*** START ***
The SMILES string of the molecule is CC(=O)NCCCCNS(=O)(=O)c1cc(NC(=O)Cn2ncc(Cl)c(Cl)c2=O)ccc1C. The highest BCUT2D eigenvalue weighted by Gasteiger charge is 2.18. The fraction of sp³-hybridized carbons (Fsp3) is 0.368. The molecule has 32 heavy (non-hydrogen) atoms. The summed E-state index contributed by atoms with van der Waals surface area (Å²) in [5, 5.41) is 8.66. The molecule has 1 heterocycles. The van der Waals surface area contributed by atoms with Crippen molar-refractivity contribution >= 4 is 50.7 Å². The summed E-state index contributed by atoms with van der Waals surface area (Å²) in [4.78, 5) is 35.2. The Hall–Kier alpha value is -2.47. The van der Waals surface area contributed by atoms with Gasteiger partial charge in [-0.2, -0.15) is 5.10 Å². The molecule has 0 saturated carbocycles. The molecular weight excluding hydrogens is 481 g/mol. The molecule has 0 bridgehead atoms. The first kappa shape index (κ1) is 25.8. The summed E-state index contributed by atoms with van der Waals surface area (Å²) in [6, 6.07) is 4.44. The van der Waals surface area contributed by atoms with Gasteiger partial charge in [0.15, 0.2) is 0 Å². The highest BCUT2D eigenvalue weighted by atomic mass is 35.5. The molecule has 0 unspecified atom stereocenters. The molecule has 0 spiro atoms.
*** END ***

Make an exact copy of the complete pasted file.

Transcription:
The SMILES string of the molecule is CC(=O)NCCCCNS(=O)(=O)c1cc(NC(=O)Cn2ncc(Cl)c(Cl)c2=O)ccc1C. The highest BCUT2D eigenvalue weighted by Gasteiger charge is 2.18. The fraction of sp³-hybridized carbons (Fsp3) is 0.368. The molecule has 32 heavy (non-hydrogen) atoms. The summed E-state index contributed by atoms with van der Waals surface area (Å²) in [5, 5.41) is 8.66. The molecule has 1 heterocycles. The van der Waals surface area contributed by atoms with Crippen molar-refractivity contribution >= 4 is 50.7 Å². The summed E-state index contributed by atoms with van der Waals surface area (Å²) in [4.78, 5) is 35.2. The Hall–Kier alpha value is -2.47. The van der Waals surface area contributed by atoms with Gasteiger partial charge in [-0.2, -0.15) is 5.10 Å². The molecule has 0 saturated carbocycles. The molecular weight excluding hydrogens is 481 g/mol. The molecule has 0 bridgehead atoms. The first kappa shape index (κ1) is 25.8. The summed E-state index contributed by atoms with van der Waals surface area (Å²) in [6, 6.07) is 4.44. The van der Waals surface area contributed by atoms with Gasteiger partial charge in [0.15, 0.2) is 0 Å². The highest BCUT2D eigenvalue weighted by atomic mass is 35.5. The molecule has 0 unspecified atom stereocenters. The molecule has 0 spiro atoms.